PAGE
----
Design and Merchandising students showcase personalized, textile designs at the Gustafson Gallery

Colorful textiles hanging from the ceiling in a gallery

Kevin Kissell contributed to this story.

Textile making is a time-honored craft, with a documented history across the ages. Remembered and recorded in poetry and ancient myths, textiles have always been important to humans.  

This tradition continues in the Colorado State University Department of Design and Merchandising, where students are learning the art of textile design. Last fall, students in the course Apparel and Merchandising 342: CAD Textile Design, created original designs which are now on display.  

From March 6-May 12 the exhibit entitled, The Effect of Mindfulness Sensation is up in the Gustafson Gallery in the Gifford Building on campus, which showcases the work of students in design and merchandising. 

Exhibit location and hours 

The Gustafson Gallery is located in room 318 of the Gifford Building at 502 West Lake Street. Hours are from 9 a.m. to 4 p.m., Monday-Friday. Admission is free. There will also be a student and guest reception on Wednesday, May 3 at 5 p.m.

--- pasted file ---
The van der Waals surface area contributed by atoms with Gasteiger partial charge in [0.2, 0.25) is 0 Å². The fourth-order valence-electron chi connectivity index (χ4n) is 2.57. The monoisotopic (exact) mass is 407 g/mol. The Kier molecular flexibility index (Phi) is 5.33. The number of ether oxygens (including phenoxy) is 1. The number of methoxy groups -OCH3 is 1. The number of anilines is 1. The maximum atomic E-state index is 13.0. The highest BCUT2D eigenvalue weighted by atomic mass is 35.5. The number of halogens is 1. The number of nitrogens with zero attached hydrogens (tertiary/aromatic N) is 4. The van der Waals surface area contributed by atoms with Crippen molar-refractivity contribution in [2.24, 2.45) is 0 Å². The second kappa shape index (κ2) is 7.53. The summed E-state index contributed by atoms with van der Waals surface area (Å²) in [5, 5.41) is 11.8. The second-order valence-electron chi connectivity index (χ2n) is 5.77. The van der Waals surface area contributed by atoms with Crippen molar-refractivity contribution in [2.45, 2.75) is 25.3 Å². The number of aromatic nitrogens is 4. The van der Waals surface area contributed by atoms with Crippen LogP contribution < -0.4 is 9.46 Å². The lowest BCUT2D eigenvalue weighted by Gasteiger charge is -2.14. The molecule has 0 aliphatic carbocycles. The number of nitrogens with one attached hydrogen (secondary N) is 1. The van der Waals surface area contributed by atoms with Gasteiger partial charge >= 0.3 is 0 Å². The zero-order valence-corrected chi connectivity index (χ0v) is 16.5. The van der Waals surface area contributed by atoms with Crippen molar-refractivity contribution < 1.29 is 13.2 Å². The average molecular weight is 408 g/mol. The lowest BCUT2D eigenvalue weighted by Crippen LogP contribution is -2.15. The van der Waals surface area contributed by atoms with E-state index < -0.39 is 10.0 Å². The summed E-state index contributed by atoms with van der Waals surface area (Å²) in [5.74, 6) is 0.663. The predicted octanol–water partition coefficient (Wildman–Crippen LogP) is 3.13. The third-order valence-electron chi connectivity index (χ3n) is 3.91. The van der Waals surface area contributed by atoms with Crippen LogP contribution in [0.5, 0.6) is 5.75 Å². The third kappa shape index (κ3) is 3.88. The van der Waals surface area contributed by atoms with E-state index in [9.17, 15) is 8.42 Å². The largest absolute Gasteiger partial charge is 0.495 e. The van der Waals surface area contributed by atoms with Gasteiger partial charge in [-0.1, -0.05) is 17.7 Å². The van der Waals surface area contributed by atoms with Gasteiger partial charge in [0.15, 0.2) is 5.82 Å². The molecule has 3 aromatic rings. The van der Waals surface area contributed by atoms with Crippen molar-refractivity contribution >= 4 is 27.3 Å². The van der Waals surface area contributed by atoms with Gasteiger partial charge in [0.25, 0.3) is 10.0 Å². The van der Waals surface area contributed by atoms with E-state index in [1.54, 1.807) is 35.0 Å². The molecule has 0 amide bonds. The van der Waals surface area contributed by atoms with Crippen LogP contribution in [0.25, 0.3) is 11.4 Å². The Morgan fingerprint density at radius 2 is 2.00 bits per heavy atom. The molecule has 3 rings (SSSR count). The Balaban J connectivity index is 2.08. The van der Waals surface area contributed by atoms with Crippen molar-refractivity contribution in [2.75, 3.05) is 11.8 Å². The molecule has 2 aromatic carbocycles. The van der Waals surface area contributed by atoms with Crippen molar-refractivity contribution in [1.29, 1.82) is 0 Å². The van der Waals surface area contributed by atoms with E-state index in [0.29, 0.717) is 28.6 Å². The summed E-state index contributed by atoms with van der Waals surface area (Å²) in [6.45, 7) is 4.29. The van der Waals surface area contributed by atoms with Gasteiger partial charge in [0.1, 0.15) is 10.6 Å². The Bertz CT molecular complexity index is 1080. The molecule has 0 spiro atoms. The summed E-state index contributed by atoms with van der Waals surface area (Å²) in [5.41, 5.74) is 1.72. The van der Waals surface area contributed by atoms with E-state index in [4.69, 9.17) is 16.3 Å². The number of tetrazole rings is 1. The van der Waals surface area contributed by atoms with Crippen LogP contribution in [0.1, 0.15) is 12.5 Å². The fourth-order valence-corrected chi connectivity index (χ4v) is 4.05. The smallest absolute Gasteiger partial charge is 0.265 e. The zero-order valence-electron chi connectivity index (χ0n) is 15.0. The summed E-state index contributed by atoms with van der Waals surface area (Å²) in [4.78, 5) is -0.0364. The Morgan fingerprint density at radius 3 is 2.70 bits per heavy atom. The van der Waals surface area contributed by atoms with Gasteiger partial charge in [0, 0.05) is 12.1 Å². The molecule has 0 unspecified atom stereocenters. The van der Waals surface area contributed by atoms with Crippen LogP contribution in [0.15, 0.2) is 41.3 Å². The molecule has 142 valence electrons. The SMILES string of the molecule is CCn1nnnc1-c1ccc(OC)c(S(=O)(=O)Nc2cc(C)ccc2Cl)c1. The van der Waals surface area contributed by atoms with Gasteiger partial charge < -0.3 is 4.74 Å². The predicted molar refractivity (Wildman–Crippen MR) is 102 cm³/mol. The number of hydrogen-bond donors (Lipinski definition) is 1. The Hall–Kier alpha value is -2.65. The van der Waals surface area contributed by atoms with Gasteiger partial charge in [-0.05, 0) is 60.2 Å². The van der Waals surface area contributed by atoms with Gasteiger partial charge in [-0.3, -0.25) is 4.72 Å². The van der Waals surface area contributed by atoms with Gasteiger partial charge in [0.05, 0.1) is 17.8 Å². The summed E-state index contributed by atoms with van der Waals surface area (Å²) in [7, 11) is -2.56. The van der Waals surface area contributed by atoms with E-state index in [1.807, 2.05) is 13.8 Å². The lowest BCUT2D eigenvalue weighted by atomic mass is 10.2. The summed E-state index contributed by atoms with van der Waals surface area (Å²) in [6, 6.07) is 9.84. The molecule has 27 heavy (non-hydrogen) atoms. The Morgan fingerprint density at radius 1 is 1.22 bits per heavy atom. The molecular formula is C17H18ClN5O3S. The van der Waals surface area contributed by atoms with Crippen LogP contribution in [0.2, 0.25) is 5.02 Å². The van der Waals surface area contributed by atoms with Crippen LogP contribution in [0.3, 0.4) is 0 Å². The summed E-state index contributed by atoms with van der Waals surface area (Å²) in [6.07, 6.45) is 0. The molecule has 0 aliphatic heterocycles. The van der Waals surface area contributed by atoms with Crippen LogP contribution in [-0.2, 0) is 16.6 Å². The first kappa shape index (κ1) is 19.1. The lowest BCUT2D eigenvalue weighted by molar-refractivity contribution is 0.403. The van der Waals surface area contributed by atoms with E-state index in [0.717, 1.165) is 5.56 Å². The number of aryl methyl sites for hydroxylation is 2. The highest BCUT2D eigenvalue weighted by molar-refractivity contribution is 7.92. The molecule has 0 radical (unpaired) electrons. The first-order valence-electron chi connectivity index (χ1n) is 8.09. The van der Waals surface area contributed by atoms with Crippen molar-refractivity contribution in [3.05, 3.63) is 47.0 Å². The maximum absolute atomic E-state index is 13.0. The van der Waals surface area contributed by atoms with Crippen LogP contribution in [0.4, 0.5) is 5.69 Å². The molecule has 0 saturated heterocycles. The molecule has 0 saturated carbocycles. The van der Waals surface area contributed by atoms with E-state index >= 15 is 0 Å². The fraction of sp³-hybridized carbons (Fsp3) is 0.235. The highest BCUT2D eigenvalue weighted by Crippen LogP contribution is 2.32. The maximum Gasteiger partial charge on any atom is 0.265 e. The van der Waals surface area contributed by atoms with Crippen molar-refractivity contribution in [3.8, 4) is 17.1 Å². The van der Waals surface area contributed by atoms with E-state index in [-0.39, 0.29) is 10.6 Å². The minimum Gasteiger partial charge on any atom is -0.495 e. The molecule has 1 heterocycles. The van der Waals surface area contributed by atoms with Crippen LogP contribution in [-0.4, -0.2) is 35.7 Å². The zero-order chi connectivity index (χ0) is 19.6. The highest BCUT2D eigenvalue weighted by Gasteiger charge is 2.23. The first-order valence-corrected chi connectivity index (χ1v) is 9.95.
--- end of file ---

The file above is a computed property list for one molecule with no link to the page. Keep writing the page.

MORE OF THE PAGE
The textile designs in the exhibit are the result of a project that blends design and psychology. Students used Adobe Creative Suite software and direct-to-textile and dye sublimation printers in the Richardson Design Center to bring their designs to life. 

“The students researched color theory and psychology as well as the theory and psychology of line, shape, and form,” said Kevin Kissell, instructor for the class. “They created a textile print story that explored their unique connections to cloth and how personalized and thoughtful textile design can heighten interactions between the mind, body, spirit, and environment.” 

A long-awaited opportunity 

This exhibit marks an exciting return to in-person exhibits in the Gustafson Gallery. The COVID-19 pandemic and then a remodel project in the Gifford Building led to the gallery being closed since Spring 2020. 

Every culture on the planet has some connection to cloth, dress, and ornament, such as textile design. William Morris, noted British arts and crafts textile artist said, “No pattern should be without some sort of meaning.”  

“Ornament can lead the narrative to communicate the feeling of comfort, levity, memory, or honor. It can help share a personal story,” said Kissell. 

For apparel and merchandising students, the projects in The Effect of Mindfulness Sensation exhibit serve as a platform to express who they are and reflect on their history. Don’t miss this impressive display of student work.  

The exhibition is sponsored by the Department of Design and Merchandising. The Gustafson Gallery is under the umbrella of the department’s Avenir Museum of Design and Merchandising, part of CSU’s College of Health and Human Sciences.